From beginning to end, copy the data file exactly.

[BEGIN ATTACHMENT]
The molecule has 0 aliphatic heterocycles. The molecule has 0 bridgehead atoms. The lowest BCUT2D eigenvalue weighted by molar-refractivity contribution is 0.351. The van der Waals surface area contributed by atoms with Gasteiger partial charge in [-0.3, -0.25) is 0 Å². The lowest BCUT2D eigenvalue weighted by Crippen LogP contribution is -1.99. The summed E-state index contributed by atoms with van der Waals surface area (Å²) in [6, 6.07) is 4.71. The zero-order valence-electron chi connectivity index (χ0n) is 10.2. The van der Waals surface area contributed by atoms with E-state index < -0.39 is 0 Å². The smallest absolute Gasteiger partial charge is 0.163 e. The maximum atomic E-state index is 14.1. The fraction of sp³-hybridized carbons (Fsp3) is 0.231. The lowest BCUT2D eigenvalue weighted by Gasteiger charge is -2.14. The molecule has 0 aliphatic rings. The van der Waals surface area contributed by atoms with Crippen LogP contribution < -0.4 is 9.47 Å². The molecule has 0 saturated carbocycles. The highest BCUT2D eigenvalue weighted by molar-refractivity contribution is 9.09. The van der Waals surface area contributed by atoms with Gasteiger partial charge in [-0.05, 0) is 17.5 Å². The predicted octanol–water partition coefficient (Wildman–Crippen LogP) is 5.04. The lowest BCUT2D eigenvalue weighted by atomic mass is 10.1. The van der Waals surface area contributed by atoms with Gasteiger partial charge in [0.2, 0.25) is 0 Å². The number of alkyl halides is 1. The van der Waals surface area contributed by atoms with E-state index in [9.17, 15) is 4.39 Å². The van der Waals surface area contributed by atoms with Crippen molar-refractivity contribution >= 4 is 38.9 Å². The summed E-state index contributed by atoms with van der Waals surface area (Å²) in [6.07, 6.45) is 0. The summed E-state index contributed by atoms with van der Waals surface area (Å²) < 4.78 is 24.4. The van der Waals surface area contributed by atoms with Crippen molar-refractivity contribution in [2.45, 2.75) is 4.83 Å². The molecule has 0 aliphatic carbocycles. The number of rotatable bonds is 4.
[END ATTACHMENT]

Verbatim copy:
The molecule has 0 aliphatic heterocycles. The molecule has 0 bridgehead atoms. The lowest BCUT2D eigenvalue weighted by molar-refractivity contribution is 0.351. The van der Waals surface area contributed by atoms with Gasteiger partial charge in [-0.3, -0.25) is 0 Å². The lowest BCUT2D eigenvalue weighted by Crippen LogP contribution is -1.99. The summed E-state index contributed by atoms with van der Waals surface area (Å²) in [6, 6.07) is 4.71. The zero-order valence-electron chi connectivity index (χ0n) is 10.2. The van der Waals surface area contributed by atoms with E-state index < -0.39 is 0 Å². The smallest absolute Gasteiger partial charge is 0.163 e. The maximum atomic E-state index is 14.1. The fraction of sp³-hybridized carbons (Fsp3) is 0.231. The lowest BCUT2D eigenvalue weighted by Gasteiger charge is -2.14. The molecule has 0 aliphatic rings. The van der Waals surface area contributed by atoms with Crippen LogP contribution < -0.4 is 9.47 Å². The molecule has 0 saturated carbocycles. The highest BCUT2D eigenvalue weighted by molar-refractivity contribution is 9.09. The van der Waals surface area contributed by atoms with Gasteiger partial charge in [-0.05, 0) is 17.5 Å². The predicted octanol–water partition coefficient (Wildman–Crippen LogP) is 5.04. The lowest BCUT2D eigenvalue weighted by atomic mass is 10.1. The van der Waals surface area contributed by atoms with Gasteiger partial charge in [0.2, 0.25) is 0 Å². The number of alkyl halides is 1. The van der Waals surface area contributed by atoms with E-state index in [9.17, 15) is 4.39 Å². The van der Waals surface area contributed by atoms with Crippen molar-refractivity contribution >= 4 is 38.9 Å². The summed E-state index contributed by atoms with van der Waals surface area (Å²) in [6.07, 6.45) is 0. The summed E-state index contributed by atoms with van der Waals surface area (Å²) < 4.78 is 24.4. The van der Waals surface area contributed by atoms with Crippen molar-refractivity contribution in [2.45, 2.75) is 4.83 Å². The molecule has 0 aliphatic carbocycles. The number of rotatable bonds is 4.